Three more nations -- Antigua and Barbuda, Trinidad and Tobago and Paraguay -- on Friday joined UN Environment's Clean Seas campaign, bringing the number of countries now involved in the world's largest alliance for combating marine plastic pollution to 60.
The three nations signed up during the Fourth UN Environment Assembly in Nairobi where more than 4,700 delegates from 170 countries were meeting to hammer out new guidelines to lessen the speed of the planet's depleted resources.
Launched in 2017, the Clean Seas campaign works with governments, businesses and citizens to eliminate the needless use of disposable plastics and protect the oceans and rivers from a toxic tide of pollution that is endangering livelihoods and killing wildlife.
The alliance now covers more than 60 per cent of the world's coastlines.
Antigua and Barbuda banned single-use plastic bags in 2016, becoming the first country in the region to do so. The island nation is now working to eliminate polystyrene products, which it hopes to achieve over the coming year.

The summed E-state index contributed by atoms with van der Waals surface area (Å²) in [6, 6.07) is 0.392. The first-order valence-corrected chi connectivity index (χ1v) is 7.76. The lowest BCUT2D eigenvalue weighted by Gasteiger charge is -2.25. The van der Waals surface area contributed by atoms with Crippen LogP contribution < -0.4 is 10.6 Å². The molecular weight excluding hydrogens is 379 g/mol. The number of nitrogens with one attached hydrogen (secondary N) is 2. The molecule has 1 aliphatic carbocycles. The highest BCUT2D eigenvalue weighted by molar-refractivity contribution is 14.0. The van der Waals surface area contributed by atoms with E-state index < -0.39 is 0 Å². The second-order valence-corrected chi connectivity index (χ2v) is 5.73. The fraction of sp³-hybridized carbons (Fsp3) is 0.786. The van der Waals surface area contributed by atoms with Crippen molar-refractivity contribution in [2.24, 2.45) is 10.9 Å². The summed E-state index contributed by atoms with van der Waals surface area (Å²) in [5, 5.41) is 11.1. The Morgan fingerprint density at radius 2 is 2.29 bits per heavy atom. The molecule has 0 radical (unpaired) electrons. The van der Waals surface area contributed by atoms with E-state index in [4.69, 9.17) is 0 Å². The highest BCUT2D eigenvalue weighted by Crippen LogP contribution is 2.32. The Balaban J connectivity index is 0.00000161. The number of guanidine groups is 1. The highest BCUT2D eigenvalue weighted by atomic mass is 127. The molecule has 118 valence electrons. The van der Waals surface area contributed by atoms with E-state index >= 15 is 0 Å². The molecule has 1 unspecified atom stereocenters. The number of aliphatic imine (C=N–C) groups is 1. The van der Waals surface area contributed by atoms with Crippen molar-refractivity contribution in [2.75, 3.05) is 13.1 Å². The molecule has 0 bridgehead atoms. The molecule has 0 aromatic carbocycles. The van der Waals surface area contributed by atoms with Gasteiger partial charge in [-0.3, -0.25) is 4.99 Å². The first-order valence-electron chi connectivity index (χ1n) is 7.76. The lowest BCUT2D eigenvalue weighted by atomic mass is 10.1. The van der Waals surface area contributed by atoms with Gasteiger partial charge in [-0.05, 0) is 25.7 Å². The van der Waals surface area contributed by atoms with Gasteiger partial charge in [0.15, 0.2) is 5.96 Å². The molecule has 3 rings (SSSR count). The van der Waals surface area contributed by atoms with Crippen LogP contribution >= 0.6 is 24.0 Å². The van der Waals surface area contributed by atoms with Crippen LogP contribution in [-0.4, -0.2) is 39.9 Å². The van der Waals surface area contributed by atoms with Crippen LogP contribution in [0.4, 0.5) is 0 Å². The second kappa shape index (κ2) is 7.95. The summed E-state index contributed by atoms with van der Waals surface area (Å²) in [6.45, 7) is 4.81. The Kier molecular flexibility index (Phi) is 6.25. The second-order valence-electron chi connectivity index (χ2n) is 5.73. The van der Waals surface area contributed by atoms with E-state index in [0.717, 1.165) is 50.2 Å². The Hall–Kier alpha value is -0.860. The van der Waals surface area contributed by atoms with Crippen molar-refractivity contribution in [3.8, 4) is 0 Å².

It is also looking to expand its recycling capacity and extend a scheme for collecting and recycling plastic bottles.
"Since introducing the region's first ban on single-use plastic bags in 2016, Antigua and Barbuda has been a pioneer in the fight against marine plastic pollution. We are delighted to join the Clean Seas campaign and share our drive and experience with other nations so that together we can take decisive action to turn this toxic tide that threatens livelihoods, wildlife and the survival of our oceans," Minister for Health, Wellness and the Environment in Antigua and Barbuda Molwyn Joseph said.
Landlocked Paraguay has committed to clean its polluted rivers, starting in the capital Asuncion.
Among Trinidad and Tobago's top priorities is reinforcing its waste management system while also educating the population about the need to separate household waste.
According to UN Environment, every year around eight million tonnes of plastic ends up in the oceans, poisoning fish, birds and other sea creatures.
That's the equivalent of one garbage truck of litter being dumped into the sea every minute. Plastic waste, in the form of microplastics, has also entered the human food chain, and the consequences are not yet fully understood.
Awareness of the need to act decisively against plastic pollution has been growing in Latin America and the Caribbean -- a region that is particularly vulnerable to marine litter and other environmental threats caused by our changing climate, such as increasingly powerful storms.
(Vishal Gulati is in Nairobi at the invitation of UN Environment. He can be contacted at firstname.lastname@example.org)
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